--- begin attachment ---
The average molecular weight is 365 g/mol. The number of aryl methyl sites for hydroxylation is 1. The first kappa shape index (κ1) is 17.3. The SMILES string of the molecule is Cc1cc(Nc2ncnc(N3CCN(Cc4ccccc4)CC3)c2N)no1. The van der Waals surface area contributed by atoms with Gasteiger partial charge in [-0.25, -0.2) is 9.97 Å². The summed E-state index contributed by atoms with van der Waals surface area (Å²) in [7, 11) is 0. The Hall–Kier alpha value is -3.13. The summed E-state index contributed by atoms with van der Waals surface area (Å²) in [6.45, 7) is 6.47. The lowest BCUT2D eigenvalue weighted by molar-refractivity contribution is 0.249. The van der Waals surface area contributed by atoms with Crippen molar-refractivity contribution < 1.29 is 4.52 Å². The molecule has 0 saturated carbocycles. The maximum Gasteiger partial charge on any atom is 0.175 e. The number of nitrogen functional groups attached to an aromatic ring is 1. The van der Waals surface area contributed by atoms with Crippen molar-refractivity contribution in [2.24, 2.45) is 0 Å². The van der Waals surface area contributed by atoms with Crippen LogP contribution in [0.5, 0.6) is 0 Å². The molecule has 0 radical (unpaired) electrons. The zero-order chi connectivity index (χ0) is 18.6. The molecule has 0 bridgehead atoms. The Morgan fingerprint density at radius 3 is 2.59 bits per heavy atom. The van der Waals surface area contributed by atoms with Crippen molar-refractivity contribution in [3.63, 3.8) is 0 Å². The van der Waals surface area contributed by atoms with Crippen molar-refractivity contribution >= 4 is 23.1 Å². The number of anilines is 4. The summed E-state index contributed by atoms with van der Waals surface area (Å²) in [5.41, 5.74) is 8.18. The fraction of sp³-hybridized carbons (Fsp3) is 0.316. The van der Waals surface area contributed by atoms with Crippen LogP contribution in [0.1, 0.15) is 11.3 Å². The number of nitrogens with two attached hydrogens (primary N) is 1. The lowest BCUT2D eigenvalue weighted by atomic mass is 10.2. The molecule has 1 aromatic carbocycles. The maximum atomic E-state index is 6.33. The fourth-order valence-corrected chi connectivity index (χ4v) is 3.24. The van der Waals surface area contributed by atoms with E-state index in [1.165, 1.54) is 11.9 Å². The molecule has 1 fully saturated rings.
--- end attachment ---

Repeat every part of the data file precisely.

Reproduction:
The average molecular weight is 365 g/mol. The number of aryl methyl sites for hydroxylation is 1. The first kappa shape index (κ1) is 17.3. The SMILES string of the molecule is Cc1cc(Nc2ncnc(N3CCN(Cc4ccccc4)CC3)c2N)no1. The van der Waals surface area contributed by atoms with Gasteiger partial charge in [-0.25, -0.2) is 9.97 Å². The summed E-state index contributed by atoms with van der Waals surface area (Å²) in [7, 11) is 0. The Hall–Kier alpha value is -3.13. The summed E-state index contributed by atoms with van der Waals surface area (Å²) in [6.45, 7) is 6.47. The lowest BCUT2D eigenvalue weighted by molar-refractivity contribution is 0.249. The van der Waals surface area contributed by atoms with Crippen molar-refractivity contribution < 1.29 is 4.52 Å². The molecule has 0 saturated carbocycles. The maximum Gasteiger partial charge on any atom is 0.175 e. The number of nitrogen functional groups attached to an aromatic ring is 1. The van der Waals surface area contributed by atoms with Crippen molar-refractivity contribution in [2.24, 2.45) is 0 Å². The van der Waals surface area contributed by atoms with Crippen LogP contribution in [0.5, 0.6) is 0 Å². The molecule has 0 radical (unpaired) electrons. The zero-order chi connectivity index (χ0) is 18.6. The molecule has 0 bridgehead atoms. The Morgan fingerprint density at radius 3 is 2.59 bits per heavy atom. The van der Waals surface area contributed by atoms with Crippen molar-refractivity contribution in [3.63, 3.8) is 0 Å². The van der Waals surface area contributed by atoms with Crippen molar-refractivity contribution >= 4 is 23.1 Å². The number of anilines is 4. The summed E-state index contributed by atoms with van der Waals surface area (Å²) in [5.41, 5.74) is 8.18. The fraction of sp³-hybridized carbons (Fsp3) is 0.316. The van der Waals surface area contributed by atoms with Crippen LogP contribution in [0.1, 0.15) is 11.3 Å². The number of nitrogens with two attached hydrogens (primary N) is 1. The lowest BCUT2D eigenvalue weighted by atomic mass is 10.2. The molecule has 1 aromatic carbocycles. The maximum atomic E-state index is 6.33. The fourth-order valence-corrected chi connectivity index (χ4v) is 3.24. The van der Waals surface area contributed by atoms with E-state index in [1.165, 1.54) is 11.9 Å². The molecule has 1 fully saturated rings.